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65' Ladder Presentations


65 ladder presentationThe San Francisco Fire Department is internationally known for their ladder work.  With the City's side by side buildings on hilly streets, narrow alleys and many overhead wires, laddering a building is a difficult task.  The Department has always been able to confront and conquer this extraordinary challenge.

The 65 foot ladder was the principal means of rescue before the advent of the aerial ladder and was also used in locations were the aerial ladder trucks could not operate.  The ladder can, when fully extended, reach a five story roof or a sixth floor window.

The SFFDHS Muster Team demonstrates a ladder evolution that is known as the auditorium raise.  The auditorium raise, or church raise as it also known, would be used to reach the interior ceiling of a building when it is necessary to check for the extension of a fire, or to change a church light bulb.

The hand raising of the 65 foot wooden extension ladder, weighing a quarter of a ton, is performed by six firefighters.  The ladder is raised to a vertical position and is extended from the base ladder to its full 65 feet by a crew of six.  It is then supported by four additional firefighters with guy ropes. The high point of the demonstration occurs when one of the members climbs the fully extended ladder and then locks in to the top most rung, and places the American Flag at the apex of the ladder.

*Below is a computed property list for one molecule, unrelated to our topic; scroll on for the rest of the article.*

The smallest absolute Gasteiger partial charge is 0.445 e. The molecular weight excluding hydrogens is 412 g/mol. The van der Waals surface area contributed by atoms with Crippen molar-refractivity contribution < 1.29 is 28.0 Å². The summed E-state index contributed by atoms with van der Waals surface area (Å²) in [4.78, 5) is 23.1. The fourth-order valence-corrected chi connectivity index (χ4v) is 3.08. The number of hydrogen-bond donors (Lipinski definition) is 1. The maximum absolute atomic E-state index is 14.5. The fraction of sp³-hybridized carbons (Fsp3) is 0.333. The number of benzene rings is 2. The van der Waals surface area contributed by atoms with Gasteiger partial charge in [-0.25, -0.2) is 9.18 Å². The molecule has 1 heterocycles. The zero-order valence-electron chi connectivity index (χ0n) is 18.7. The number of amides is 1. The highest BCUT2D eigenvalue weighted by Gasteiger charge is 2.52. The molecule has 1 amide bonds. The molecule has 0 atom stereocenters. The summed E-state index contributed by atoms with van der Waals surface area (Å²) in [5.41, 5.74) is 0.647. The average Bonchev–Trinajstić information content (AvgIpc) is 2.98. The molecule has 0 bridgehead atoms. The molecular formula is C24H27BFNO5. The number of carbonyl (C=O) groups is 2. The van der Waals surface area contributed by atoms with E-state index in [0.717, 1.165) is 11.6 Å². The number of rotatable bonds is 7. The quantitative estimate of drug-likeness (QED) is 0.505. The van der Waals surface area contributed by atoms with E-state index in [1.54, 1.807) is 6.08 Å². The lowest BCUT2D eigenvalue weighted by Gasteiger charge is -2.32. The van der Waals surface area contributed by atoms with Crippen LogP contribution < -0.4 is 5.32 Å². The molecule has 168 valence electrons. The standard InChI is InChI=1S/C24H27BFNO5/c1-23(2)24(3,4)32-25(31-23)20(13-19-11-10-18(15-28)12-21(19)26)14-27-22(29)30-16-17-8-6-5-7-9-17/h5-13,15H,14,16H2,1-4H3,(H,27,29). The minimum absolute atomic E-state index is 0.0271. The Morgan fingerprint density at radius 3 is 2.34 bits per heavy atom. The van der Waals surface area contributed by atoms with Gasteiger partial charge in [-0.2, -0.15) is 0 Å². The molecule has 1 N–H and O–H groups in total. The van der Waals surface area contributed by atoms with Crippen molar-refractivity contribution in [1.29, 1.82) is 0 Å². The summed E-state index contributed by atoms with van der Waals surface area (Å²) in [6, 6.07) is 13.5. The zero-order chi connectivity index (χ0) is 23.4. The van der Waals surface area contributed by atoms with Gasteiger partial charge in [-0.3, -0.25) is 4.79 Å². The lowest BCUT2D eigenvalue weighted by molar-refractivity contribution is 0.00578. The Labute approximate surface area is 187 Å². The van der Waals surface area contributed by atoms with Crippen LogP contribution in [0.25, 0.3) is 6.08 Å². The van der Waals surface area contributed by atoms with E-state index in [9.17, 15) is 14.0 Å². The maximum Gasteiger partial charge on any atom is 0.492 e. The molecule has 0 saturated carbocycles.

65 Ladder ExpoThis auditorium raise of the 65 foot ladder has become the trademark of the SFFDHS and has been presented throughout the west.  In the City, the team has raised the ladder before 65 enthralled members of the Sunshine School and again for 65,000 screaming faithful fans at Candlestick Park for the unveiling of the first Forty Niner Super Bowl flag.  The raise was one of the highlights of the 1906 survivors meeting on April 18, 2006, 5:13 am, at Lotta's Fountain.  This “100 Years After” ceremony of the 1906 Great Earthquake and Fire was attended by over 15,000 people and seen on international television.

All ladders of the Department's truck companies are made at the City and County of San Francisco Central Shops ladder shop.   Many years ago, San Francisco had its own grove of Douglas Fir trees on an eastern slope of a forest in Oregon.  That grove produced the necessary straight grain wood for the beams of the ladders as the base of the 65 foot ladder is 38 feet.  The rungs of the ladder are made from Oregon Ash or Hickory.  The ladder shop tags, inventories and monitors every ladder that is in service in the Department.  Their records show that the 65 foot ladder currently used by the Department's muster team was placed into Department service on May 5, 1925.   A 65 foot ladder was carried on every truck until the 1960's when each new truck placed into service came equipped with an aerial ladder. 

The San Francisco Fire Department Historical Society is unique in historical organizations.  Not only does the society restore and preserve fire related artifacts, but also seeks to preserve the physical techniques and evolutions used by the Department in days gone by making the SFFD Museum a museum of living history.

It is hoped that through the enthusiastic display of historical color and techniques at parades and other civic functions within San Francisco, and representation at firemen's musters on behalf of San Francisco, that our citizens will be the recipients of much good will, and that, in turn they will support the SFFD Historical Society as an important and unique part of the color of a great city.

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